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Americas and Europe

With the Arab world plunged into an orgy of mindless violence, the hopeful Arab Spring of what looks like only yesterday, is now a distant memory. That inspirational people’s revolution, which brought down tyrants and dictators like Zine El Abidine Ben Ali in Tunisia, Hosni Mubarak in Egypt and Muammar Gaddafi in Libya, has turned into a nightmare. 

 

Gasoline prices are falling across the globe. While consumers are happy, some others, particularly finance ministers and central bankers, are keeping a nervous eye on the sputtering world economic engine. 

 
The U.S. wants countries like Iraq and Syria to remain unified failing which it fears complicated new realities will emerge. But those complications are already here  
 

Apec is the largest, highest-ranking and most influential economic cooperation mechanism in the Asia-Pacific region. It is of great strategic significance in the world with 21 members, 40 per cent of the world’s population, 57 per cent of the total world economy and 46 per cent of the total global trade. Celebrating its 25th anniversary, the theme of 2014 Apec is “Shaping the future through Asia-Pacific partnership”.

 

It has now been three years since Muammar Gaddafi was assassinated at the climax of a NATO-supported rebel insurgency. It is an apt time to trace the change in the situation of the Middle East since then. Back then, the assassination of the Libyan leader was welcomed as an act worth celebrating by the NATO-Saudi-Qatari nexus. 

 

A group of Central Asian militants from the predominantly Uzbek faction Katibat al-Imam Bukhari have pledged allegiance to the Islamic State (IS) group and its leader, Abu Bakr al-Baghdadi writes Dr. Anurag Tripati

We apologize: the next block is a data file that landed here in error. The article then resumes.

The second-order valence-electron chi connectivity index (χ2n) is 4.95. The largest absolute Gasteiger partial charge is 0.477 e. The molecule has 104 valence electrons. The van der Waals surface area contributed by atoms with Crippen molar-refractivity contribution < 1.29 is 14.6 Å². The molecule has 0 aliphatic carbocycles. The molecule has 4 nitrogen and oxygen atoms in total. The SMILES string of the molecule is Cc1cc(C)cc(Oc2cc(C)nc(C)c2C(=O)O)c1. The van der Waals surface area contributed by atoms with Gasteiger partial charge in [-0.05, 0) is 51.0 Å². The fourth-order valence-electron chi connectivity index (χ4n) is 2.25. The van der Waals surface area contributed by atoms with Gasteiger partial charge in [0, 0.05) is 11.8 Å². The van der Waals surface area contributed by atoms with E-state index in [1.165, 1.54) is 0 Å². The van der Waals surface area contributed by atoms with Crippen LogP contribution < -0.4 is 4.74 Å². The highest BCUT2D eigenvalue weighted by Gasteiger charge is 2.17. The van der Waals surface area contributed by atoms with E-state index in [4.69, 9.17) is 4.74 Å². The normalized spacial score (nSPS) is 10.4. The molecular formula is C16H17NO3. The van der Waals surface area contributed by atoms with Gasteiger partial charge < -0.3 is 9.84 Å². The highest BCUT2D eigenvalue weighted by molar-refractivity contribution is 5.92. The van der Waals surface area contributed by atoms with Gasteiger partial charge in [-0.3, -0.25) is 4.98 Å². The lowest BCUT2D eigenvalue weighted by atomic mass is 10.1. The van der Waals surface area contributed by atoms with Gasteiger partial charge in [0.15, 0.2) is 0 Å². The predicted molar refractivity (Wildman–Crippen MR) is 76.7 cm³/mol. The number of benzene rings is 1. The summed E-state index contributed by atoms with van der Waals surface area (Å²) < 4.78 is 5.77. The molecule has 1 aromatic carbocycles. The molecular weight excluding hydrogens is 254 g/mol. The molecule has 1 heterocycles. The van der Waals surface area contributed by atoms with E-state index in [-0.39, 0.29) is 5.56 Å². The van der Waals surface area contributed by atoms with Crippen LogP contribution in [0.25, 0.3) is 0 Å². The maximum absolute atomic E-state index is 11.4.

President Obama will now have to face two sets of constraints as he runs his time out in the White House. First, Republicans will seek to leave their imprint in policies and appointments writes Dr.  Sridhar Krishnaswami  
 


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Review
 
 
 
 
Bangladesh Prime Minister Sheikh Hasina will be visiting India between 7th and 10th of April and plethoras of agreements are likely to be signed then. Among the various agreements, the two countries will be signing the defence cooperation agreement which  has been getting the most attention. 
 
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The Congress needs to come up with a more aspirational narrative than that of the BJP. The party doesn’t lack talent, but its leadership clearly lacks hunger and enthusiasm required for winning elections, writes Tridivesh Singh Maini for South Asia Monitor.
 
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 India should not hesitate in using both overt and covert means to bring its policies to successful fruition. Indian policy makers must be guided by the dictum that there is no permanent friend or enemy but only permanent interests, writes Adarsh Singh for South Asia Monitor.